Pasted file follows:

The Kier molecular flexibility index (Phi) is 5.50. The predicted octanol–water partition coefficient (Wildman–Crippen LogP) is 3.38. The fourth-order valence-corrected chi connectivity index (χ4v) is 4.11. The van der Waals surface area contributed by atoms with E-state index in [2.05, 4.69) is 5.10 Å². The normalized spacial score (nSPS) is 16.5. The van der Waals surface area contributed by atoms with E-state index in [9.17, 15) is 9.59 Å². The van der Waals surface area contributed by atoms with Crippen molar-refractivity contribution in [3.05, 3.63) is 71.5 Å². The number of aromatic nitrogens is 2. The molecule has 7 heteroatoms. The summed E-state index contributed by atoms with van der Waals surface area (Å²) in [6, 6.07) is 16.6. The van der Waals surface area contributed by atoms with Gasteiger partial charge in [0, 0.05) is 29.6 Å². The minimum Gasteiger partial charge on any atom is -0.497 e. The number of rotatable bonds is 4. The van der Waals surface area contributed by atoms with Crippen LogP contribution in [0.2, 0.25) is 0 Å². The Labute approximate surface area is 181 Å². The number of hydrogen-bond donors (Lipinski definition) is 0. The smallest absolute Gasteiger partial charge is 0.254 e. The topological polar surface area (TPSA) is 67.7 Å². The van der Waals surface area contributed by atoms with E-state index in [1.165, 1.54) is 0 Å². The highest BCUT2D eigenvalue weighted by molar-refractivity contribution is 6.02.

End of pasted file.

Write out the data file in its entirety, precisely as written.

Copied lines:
The Kier molecular flexibility index (Phi) is 5.50. The predicted octanol–water partition coefficient (Wildman–Crippen LogP) is 3.38. The fourth-order valence-corrected chi connectivity index (χ4v) is 4.11. The van der Waals surface area contributed by atoms with E-state index in [2.05, 4.69) is 5.10 Å². The normalized spacial score (nSPS) is 16.5. The van der Waals surface area contributed by atoms with E-state index in [9.17, 15) is 9.59 Å². The van der Waals surface area contributed by atoms with Crippen molar-refractivity contribution in [3.05, 3.63) is 71.5 Å². The number of aromatic nitrogens is 2. The molecule has 7 heteroatoms. The summed E-state index contributed by atoms with van der Waals surface area (Å²) in [6, 6.07) is 16.6. The van der Waals surface area contributed by atoms with Gasteiger partial charge in [0, 0.05) is 29.6 Å². The minimum Gasteiger partial charge on any atom is -0.497 e. The number of rotatable bonds is 4. The van der Waals surface area contributed by atoms with Crippen LogP contribution in [0.2, 0.25) is 0 Å². The Labute approximate surface area is 181 Å². The number of hydrogen-bond donors (Lipinski definition) is 0. The smallest absolute Gasteiger partial charge is 0.254 e. The topological polar surface area (TPSA) is 67.7 Å². The van der Waals surface area contributed by atoms with E-state index in [1.165, 1.54) is 0 Å². The highest BCUT2D eigenvalue weighted by molar-refractivity contribution is 6.02.